If you have had a medical abortion, you may have felt relief after the process. However, while you no longer have to worry about a pregnancy, you may have some concerns when receiving health care in the future. Women frequently get asked by health-care providers if they have had previous pregnancies in the past as this can sometimes be helpful information for them to have. Well, what should you say? Will you need to disclose that you have had an abortion?
Another common concern is whether or not a health-care provider will be able to tell if you were previously pregnant or have had abortions. If you said you have not previously been pregnant, will they be able to tell that you have?
These are all common questions and concerns for people who have received abortions. Many people live in countries that have abortion restrictions with legal, cultural, and social implications. Disclosure or identification of previous abortions could be detrimental, but have no fear. We will discuss the answers to these questions in this article.
What types of pills are best for privacy?
If you do not wish to disclose your abortion to health-care providers, it is best to take your abortion pills sublingually. Providers will have no way of knowing that you took the medication this way. However, if you take the pills vaginally, the pill remnants may still be inside of you. If the pills remain, they may be identified by hospital staff.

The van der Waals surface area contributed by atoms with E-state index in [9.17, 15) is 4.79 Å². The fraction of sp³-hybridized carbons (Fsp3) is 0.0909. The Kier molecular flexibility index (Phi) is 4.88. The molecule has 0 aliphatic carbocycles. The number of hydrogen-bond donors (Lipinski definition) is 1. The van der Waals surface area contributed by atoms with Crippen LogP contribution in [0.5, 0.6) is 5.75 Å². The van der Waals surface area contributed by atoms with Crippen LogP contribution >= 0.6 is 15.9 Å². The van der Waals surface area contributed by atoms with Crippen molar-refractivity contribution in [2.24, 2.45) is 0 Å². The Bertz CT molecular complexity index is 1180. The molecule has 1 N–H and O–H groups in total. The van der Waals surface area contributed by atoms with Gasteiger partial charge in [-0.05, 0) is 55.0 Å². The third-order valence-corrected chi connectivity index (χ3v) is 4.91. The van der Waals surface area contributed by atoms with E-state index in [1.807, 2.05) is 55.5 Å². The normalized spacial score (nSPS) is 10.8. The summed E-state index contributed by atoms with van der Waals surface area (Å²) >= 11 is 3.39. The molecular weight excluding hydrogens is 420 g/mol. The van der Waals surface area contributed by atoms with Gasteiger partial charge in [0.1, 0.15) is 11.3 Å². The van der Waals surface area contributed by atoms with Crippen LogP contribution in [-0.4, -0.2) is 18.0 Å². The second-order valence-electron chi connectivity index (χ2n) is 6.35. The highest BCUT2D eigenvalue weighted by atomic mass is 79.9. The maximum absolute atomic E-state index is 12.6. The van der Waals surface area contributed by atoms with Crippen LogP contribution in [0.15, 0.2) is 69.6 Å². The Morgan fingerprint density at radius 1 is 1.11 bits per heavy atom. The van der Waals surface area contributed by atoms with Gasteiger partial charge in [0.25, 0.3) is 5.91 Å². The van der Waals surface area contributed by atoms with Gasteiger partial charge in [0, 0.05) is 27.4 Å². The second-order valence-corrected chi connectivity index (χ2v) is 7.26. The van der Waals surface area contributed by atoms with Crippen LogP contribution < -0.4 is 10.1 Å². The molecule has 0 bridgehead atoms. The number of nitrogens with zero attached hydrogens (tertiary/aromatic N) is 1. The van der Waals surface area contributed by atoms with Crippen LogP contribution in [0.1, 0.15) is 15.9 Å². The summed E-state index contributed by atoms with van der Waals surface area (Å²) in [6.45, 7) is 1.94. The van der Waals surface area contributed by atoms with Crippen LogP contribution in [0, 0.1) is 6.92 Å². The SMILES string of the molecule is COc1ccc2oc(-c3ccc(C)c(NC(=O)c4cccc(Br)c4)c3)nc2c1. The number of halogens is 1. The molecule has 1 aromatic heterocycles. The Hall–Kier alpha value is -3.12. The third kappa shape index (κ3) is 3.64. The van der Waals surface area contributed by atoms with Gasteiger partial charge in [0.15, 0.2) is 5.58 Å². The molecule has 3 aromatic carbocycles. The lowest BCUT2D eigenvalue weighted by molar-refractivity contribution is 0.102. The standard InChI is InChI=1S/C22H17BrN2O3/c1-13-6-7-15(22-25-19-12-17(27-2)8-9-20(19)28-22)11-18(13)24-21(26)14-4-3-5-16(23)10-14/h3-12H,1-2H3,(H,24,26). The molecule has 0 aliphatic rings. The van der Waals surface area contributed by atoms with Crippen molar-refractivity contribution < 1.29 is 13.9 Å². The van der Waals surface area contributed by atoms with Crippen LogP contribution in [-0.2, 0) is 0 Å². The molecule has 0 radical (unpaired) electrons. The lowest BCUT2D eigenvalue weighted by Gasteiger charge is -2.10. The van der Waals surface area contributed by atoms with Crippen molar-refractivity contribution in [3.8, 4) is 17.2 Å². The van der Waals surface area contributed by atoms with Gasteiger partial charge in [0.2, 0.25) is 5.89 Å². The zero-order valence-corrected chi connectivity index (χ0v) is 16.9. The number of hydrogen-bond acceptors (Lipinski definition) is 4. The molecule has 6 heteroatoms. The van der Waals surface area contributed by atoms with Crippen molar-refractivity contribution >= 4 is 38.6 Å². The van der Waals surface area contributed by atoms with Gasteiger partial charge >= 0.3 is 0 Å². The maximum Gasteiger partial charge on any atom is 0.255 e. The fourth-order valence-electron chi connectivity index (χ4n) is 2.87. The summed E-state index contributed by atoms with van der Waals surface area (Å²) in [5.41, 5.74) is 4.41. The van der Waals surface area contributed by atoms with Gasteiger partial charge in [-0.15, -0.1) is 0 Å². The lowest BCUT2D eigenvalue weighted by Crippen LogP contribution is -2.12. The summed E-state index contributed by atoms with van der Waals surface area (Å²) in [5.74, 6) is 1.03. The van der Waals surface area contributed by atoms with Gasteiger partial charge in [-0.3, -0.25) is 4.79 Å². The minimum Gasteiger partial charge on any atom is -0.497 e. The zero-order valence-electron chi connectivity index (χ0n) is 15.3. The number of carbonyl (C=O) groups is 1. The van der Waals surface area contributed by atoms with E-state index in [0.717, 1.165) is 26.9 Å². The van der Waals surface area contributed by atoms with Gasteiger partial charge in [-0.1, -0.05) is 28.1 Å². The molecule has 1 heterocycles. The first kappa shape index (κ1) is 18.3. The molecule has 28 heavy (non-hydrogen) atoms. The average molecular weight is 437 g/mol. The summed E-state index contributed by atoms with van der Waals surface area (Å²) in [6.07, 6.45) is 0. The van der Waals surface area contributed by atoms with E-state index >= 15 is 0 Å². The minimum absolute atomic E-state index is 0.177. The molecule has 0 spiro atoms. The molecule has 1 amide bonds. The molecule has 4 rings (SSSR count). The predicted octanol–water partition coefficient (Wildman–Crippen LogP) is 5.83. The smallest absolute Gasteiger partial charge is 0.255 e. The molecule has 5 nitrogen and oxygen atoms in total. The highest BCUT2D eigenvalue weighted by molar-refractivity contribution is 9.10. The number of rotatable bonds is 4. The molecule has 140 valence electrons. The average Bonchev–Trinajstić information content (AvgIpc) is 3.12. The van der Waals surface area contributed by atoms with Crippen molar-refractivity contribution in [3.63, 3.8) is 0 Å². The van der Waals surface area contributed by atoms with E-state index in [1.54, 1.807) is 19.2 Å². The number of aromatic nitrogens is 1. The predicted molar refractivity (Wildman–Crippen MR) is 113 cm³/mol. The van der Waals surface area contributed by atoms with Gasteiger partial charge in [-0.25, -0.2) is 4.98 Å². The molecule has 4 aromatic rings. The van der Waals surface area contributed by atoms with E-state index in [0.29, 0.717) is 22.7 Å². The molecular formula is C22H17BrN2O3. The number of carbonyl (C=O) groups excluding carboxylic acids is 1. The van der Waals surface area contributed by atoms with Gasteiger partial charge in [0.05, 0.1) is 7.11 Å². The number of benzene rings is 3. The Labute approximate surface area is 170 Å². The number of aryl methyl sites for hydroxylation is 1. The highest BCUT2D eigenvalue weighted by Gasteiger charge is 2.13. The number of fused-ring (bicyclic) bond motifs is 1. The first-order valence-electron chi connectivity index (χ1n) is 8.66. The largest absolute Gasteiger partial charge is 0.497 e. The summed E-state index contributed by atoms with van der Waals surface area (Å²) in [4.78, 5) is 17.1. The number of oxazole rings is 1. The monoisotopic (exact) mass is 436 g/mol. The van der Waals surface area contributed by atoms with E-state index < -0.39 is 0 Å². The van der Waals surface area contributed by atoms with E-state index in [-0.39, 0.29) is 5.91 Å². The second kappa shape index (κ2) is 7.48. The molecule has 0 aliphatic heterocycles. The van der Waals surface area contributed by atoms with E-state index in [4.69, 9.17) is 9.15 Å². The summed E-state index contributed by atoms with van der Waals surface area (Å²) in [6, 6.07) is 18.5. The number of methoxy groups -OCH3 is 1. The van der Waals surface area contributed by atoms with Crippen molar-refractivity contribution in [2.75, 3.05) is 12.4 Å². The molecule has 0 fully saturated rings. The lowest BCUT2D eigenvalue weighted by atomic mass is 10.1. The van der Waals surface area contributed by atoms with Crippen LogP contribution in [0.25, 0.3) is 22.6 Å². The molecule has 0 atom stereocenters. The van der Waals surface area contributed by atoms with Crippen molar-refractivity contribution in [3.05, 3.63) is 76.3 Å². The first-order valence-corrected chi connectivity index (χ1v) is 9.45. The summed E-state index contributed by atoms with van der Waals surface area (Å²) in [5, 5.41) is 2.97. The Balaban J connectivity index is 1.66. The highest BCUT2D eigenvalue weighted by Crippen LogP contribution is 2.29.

When should I seek medical attention?
When undergoing a medical abortion, you do not need to seek medical attention unless you are experiencing warning signs such as
- filling two pads or more (completely soaked front to back, side to side) in one hour or less which lasts for two hours or more;
- a fever of 38 degrees Celsius (100.4 degrees Fahrenheit) that does not decrease after taking ibuprofen (always confirm with a thermometer);
- a fever of 38 degrees Celsius (100.4 degrees Fahrenheit) that does not decrease 24 hours after using Misoprostol (always confirm with a thermometer);
- pain that does not get better after taking ibuprofen;
- blood that has a very different color or smell from your regular period or smells bad; and
- redness, itchiness, or swollen hands, neck, and face which can be a possible allergic reaction to the medications (an antihistamine can be used, but if a woman is having difficulties breathing, then the allergic reaction is very serious and needs medical care immediately).
Though rare, the risks of a medical abortion are incomplete abortion, infection, or injury. If one of the above symptoms occurs, it is considered a warning sign and it needs immediate medical attention (in one hour or less or 30 minutes or less if anemic).
What to do if you are currently using abortion pills
No warning signs